Witherspoon plays a sex-addict/drug-addict who is trying to pick up the pieces of her life after her mother dies from cancer. She thinks that hiking 1100 miles of the Pacific Crest Trail will be life changing. She struggles in the elements, and she meets interesting people along the way. All of the hiking parts were really good. Sadly, though, the movie focuses on the reasons why she went on the hike. They are doled out in fragmented flashbacks, so you don’t know the whole story until late in the film. 60% of the film is flashbacks to her fucked-up life of fucking random dudes and shooting IV heroin, and 40% of the film is about her shot at redemption. Character motivations are generally more interesting, but they failed to make them so here. They could have easily condensed the flashbacks by half. The way it is now, you feel like you are relentlessly beaten over the head with all her tribulations until you are more exhausted than the character. And, wouldn’t you know it, at the end she is a changed woman. Yeah, sure. You expect us to believe that a depressed, sex/drug-addict suddenly lives a happy life and becomes completely sober because they went hiking? That’s a tough one to buy.

Verdict: Bad

03
Apr
16

Max Payne is Painful to the Max

In the history of this blog, I’ve called a lot of movies “shitty.” Some of them might not have really deserved that. Some of them were probably “bad” or perhaps “average.” But if they pissed me off, I went for the “shitty” rating because they wasted my time. Max Payne made me re-evaluate everything I thought I knew about movie reviewing. Max Payne plumbs new depths in the world of shitty film-making. I wish I had a score lower than “shitty” because that is what Max Payne deserves.

Max Payne is a movie based on a video game based on film noir. In the game, detective Max Payne investigates the murder of his wife and child, and in doing so, gets involved in innumerable gun fights. It’s an action game, so it’s to be expected. One of the things that separated Max Payne from other games of the time was that it incorporated slow-motion “bullet-time” as a game mechanic. It made the frenzied shoot-outs manageable, and added an extra layer of fun.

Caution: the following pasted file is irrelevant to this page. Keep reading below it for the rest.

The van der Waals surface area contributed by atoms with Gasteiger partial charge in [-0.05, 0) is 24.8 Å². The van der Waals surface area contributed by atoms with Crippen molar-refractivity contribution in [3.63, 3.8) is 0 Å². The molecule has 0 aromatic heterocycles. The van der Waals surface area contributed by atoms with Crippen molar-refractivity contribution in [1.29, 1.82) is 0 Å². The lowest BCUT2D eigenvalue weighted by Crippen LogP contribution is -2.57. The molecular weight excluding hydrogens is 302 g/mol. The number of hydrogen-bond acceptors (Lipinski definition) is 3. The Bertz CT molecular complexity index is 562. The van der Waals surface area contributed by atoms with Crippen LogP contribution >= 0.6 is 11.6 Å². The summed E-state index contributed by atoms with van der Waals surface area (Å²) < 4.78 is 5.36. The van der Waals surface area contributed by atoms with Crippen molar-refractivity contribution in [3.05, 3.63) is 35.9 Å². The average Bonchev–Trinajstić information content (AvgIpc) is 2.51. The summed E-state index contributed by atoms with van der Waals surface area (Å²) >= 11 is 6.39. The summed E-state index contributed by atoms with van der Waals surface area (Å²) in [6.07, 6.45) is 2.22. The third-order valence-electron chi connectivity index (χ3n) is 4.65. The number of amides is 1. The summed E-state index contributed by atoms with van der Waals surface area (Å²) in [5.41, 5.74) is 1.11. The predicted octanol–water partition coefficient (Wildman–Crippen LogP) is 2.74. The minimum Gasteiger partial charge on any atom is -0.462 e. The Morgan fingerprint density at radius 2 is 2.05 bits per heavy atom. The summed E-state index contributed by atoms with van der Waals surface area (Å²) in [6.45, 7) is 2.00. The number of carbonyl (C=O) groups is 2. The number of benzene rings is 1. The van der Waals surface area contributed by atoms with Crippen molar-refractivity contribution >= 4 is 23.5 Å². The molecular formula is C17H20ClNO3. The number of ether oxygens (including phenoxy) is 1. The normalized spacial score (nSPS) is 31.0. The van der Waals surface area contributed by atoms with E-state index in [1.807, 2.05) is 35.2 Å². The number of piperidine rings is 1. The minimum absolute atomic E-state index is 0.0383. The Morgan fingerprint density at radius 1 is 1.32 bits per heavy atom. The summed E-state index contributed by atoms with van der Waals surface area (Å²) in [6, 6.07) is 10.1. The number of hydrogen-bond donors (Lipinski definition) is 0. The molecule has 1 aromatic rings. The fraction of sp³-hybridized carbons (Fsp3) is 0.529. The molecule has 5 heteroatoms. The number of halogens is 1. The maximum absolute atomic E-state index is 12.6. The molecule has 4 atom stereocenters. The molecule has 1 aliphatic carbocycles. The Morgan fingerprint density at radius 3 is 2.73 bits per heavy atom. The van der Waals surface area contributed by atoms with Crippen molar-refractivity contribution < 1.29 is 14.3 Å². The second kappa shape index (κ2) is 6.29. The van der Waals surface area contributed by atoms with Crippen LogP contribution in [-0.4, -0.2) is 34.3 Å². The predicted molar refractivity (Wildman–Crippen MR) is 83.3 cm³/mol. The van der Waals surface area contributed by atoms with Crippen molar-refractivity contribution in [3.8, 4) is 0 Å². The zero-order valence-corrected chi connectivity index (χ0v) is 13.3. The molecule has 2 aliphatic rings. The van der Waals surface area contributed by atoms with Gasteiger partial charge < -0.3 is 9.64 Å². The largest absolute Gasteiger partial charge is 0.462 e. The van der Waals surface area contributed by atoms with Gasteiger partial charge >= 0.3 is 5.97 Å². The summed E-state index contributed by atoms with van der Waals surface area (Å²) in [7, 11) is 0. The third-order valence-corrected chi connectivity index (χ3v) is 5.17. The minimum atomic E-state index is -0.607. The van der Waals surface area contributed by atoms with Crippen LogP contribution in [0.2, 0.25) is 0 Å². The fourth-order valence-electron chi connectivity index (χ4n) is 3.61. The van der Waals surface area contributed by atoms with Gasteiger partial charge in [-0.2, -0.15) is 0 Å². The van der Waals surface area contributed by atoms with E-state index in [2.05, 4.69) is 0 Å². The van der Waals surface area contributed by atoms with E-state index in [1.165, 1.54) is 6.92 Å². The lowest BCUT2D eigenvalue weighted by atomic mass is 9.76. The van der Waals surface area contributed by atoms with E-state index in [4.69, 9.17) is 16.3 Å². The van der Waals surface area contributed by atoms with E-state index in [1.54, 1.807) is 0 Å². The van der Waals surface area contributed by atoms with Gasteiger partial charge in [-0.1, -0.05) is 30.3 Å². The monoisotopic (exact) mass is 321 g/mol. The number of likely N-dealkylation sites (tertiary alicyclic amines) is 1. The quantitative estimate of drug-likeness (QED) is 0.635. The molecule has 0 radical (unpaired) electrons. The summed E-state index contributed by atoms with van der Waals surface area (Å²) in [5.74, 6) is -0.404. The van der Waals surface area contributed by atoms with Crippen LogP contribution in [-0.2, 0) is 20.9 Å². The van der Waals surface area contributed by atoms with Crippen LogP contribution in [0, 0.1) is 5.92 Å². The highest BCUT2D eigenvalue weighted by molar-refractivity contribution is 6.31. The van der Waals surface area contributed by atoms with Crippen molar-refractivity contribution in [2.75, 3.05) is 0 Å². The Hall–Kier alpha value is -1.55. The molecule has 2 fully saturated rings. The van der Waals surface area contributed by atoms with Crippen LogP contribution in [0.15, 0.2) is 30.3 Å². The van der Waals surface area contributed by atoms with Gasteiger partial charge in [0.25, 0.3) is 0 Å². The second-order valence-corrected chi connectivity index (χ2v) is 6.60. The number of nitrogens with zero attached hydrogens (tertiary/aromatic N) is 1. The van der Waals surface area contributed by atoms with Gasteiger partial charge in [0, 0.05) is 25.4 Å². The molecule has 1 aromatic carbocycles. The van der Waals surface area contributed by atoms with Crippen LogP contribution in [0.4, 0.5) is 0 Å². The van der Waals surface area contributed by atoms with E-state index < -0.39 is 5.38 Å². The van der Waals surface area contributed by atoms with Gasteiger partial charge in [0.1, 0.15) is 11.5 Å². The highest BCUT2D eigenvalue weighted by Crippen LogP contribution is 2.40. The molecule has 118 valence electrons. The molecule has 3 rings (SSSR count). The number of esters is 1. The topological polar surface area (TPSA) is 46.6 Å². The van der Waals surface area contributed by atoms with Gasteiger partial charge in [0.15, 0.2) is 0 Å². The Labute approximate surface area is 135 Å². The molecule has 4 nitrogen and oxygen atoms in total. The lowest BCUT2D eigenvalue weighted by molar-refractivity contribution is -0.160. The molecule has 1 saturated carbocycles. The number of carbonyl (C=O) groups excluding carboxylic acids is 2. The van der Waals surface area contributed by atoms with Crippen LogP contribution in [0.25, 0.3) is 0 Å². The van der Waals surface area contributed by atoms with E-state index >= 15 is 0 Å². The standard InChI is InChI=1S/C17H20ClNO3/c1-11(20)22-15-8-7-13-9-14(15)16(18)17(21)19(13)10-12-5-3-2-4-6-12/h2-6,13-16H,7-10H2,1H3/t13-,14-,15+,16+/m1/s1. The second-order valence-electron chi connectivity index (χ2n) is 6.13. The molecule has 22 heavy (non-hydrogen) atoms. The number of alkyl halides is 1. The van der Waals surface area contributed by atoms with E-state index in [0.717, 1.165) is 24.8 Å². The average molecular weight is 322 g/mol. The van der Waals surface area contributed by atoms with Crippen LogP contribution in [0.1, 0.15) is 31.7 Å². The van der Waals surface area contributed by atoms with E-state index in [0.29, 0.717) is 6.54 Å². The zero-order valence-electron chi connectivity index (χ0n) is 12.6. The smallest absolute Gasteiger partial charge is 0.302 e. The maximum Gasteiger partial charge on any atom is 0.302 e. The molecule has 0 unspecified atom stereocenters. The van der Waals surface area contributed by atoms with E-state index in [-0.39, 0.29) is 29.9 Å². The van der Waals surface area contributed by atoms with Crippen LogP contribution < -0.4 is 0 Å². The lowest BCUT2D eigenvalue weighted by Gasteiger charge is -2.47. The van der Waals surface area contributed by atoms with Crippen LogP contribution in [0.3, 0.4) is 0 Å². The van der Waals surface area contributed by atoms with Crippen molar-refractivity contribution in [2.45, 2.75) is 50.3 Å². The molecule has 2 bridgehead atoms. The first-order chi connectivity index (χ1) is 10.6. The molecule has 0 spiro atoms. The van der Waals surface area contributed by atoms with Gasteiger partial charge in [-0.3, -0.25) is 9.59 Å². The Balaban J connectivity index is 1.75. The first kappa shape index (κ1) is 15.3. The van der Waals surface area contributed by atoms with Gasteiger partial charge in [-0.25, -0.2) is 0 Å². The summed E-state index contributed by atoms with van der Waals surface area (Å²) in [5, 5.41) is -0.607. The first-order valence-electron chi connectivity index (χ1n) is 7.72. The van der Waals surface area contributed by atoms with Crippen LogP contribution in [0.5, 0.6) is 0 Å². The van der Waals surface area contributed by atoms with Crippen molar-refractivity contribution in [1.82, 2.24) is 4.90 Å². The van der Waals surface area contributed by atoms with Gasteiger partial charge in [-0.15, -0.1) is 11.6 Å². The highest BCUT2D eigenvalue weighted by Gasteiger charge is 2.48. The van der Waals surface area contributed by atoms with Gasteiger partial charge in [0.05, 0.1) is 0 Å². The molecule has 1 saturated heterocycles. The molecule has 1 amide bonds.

As a movie, Max Payne does everything wrong. It’s based on a shooter game, so you’d think it would contain a plethora of action scenes. Well, it doesn’t have any action until a full hour into its one hour and forty minute runtime. That’s right. A full two-thirds of the movie is dedicated to fantastic dialogue and insightful character development. Nah, I’m kidding. It’s just Mark Wahlberg brooding and screaming at people.

Continue reading ‘Max Payne is Painful to the Max’

20
Mar
16

Movies > Books: Naked Lunch

William S. Burroughs was a writer and a drug addict. He was good at one and not so good at the other. Why don’t you take a guess as to which he excelled at?

The book Naked Lunch is the ramblings of a heroin junkie. There is no story. There are no themes. Hell, there aren’t even any characters. Not really. Sure, people get mentioned here and there, but they don’t have through-lines, and there certainly isn’t anything remotely resembling a plot in which the people can function.

People have lauded Naked Lunch as a literary masterpiece. I’m sorry, but, no, it’s a piece of shit. I’ve spoken with plenty of people high on shit. They all ramble like Burroughs. Perhaps not quite as uniquely, but there is commonality between them.

The only reason this book is even considered “literature” (and I use that term loosely) is because there’s nothing else like it. If literary critics got a chance to sit down and chat with some real junkies high on heroin or cocaine or whatever, they’d soon see that Burroughs is just another junkie, albeit one with a typewriter.